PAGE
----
But even though our numbers have been small, our influence has been great. We've had a lot of very influential African-American humanists who have been involved in the civil rights movement. We have people such as W.E.B. DuBois and just countless others who have been involved in ways to uplift African-American people. So, though our numbers have been small, our influence has been great.

COX: Jamila, let me put another personal question to you. Because the numbers that Norm is giving us, he said three percent, which is really small, and because of the, what you have written in your own blog about going to this place and being so happy to be around others who feel and believe and think as you do, do you ever find yourself in a circumstance because there are so few African-Americans who share your belief in the nonexistence of God, do you ever have doubts because there are so few other people who think like you think?

Ms. BEY: Absolutely not. I don't base my intellectual ability on a democratic process. Just because one person may be screaming, you know, the truth, the truth, the truth and others don't see it, doesn't mean that, you know, I'm doubtful in any way.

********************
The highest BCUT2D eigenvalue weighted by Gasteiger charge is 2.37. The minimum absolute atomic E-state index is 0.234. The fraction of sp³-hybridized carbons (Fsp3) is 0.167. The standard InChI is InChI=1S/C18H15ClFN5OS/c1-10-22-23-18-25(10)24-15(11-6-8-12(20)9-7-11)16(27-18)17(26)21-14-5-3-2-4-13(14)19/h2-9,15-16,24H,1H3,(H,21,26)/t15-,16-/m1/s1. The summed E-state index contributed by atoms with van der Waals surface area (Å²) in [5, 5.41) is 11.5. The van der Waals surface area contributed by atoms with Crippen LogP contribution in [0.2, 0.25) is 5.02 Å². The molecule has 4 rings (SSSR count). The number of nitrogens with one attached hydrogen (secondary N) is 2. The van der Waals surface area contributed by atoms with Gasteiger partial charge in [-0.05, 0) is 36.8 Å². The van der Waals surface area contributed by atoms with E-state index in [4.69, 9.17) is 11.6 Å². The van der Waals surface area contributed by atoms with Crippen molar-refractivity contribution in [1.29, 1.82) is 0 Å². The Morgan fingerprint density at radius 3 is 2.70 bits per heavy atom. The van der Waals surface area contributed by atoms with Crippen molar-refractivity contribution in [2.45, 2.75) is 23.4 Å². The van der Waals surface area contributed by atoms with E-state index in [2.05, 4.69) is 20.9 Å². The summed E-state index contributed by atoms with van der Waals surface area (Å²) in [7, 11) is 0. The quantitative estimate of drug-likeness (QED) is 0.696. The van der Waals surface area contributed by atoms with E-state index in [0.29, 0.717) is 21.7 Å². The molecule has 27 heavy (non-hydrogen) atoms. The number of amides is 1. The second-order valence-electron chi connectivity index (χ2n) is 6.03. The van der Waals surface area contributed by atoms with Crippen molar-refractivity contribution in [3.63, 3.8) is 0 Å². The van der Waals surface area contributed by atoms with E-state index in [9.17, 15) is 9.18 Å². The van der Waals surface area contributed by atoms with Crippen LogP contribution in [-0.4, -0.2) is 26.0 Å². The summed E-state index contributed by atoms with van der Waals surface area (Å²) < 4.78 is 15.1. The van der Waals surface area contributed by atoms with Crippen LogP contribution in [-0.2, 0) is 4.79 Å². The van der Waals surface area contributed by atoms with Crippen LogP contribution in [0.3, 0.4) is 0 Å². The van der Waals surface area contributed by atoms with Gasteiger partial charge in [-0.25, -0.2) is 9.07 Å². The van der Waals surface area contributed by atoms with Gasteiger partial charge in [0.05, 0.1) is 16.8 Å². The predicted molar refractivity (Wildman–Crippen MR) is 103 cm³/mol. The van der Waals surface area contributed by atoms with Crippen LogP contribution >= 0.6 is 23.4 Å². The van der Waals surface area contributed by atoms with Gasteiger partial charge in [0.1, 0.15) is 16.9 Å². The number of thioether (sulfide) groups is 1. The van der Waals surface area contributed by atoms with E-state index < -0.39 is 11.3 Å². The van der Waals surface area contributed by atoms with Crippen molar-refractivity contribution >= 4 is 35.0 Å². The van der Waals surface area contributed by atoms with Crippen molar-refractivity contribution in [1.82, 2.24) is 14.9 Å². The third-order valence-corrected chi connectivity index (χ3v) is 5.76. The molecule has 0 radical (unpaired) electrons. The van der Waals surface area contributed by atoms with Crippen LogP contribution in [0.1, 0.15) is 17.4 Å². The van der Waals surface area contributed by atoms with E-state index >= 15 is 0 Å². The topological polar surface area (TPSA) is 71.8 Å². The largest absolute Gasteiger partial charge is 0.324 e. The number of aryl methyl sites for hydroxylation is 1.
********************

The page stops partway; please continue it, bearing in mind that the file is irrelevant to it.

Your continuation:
COX: Norm, what do you do at this conference and how often do you have them?

Mr. ALLEN: This is the first conference we'd had of African-American humanists on a national basis. We hope to have them on a yearly basis. And basically what we do, is we come together, we try to strengthen ourselves. We try to show that we do have a need for a sense of community. We get together, we try to decide on how we're going to go about getting more African-Americans involved, how to get them to come out of the closet and how to get them to feel safe in doing so.

That's been a problem that we've had for quite a while. And that there are a lot of people who are coming off online. There are people involved in various chat rooms and black atheist talk groups and things such as that. But a lot of them have not been comfortable in coming out. So the first thing we want to do is to try to make a place for them, to let them know that it is safe to come out. It is safe for them to get involved. And if we can get involved, I think we'll be able to put ourselves in a better position to become part of the public discussion.